THIS WEEK IN 1986: Ferries merger costs 500 jobs
Sealink announced major cuts to its Channel Islands services '“ and nearly 500 redundancies '“ in a bid to compete with cut-price airlines.
It ended its service and launched a new independent ferry company jointly with Portsmouth-based Channel Island Ferries.
The 650-strong workforce was told the news the same day, but National Union of Seamen spokesman, Frank Welsh, said his union was prepared to fight the cuts – even if it meant balloting for an all-out national strike.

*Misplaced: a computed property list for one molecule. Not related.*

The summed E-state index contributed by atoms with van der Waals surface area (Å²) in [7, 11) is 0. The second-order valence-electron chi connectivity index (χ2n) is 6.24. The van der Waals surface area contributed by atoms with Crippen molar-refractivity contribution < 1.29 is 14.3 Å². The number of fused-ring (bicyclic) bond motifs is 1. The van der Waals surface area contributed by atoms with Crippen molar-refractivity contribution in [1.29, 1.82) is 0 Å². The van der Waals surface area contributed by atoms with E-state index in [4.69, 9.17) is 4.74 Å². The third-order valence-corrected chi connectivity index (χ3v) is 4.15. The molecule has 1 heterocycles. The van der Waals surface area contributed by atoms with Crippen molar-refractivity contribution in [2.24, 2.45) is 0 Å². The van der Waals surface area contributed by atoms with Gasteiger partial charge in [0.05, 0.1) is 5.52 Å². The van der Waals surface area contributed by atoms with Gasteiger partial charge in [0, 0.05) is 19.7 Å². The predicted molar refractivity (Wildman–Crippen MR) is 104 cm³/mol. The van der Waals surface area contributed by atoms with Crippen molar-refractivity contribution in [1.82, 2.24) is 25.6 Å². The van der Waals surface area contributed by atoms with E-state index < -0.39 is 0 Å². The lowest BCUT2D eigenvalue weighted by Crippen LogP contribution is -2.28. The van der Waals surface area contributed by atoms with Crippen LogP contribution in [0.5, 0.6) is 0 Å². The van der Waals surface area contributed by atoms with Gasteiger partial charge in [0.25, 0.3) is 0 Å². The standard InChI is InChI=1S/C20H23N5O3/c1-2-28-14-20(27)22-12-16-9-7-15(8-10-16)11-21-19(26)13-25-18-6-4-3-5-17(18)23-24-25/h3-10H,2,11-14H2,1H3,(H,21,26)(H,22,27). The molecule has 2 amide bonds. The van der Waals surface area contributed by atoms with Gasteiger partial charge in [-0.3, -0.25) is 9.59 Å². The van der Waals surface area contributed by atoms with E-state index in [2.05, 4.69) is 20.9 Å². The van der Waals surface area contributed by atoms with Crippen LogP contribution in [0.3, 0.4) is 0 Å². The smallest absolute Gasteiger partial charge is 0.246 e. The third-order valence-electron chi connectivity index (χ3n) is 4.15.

‘Sealink bosses are talking about offering £1,000 redundancy pay for every year worked, but we are not fighting for money, we are fighting for jobs,’ said Mr Welsh.
Before this, Sealink and Channel Island Ferries were in direct competition, but they combined to fight the threat from cheap air fares to the Island.
The three ships that operated from Portsmouth were cut to two – the Earl Granville and the Earl
Harold – and the service from the city to the islands via Cherbourg was abandoned.
More than 25 shore staff in Portsmouth lost their jobs, and the Southampton office shut with 35 redundancies.
It was not known exactly how many would go as a result of one of the ships being taken out of service, but Sealink estimated it would have to pay about £6m in redundancy money.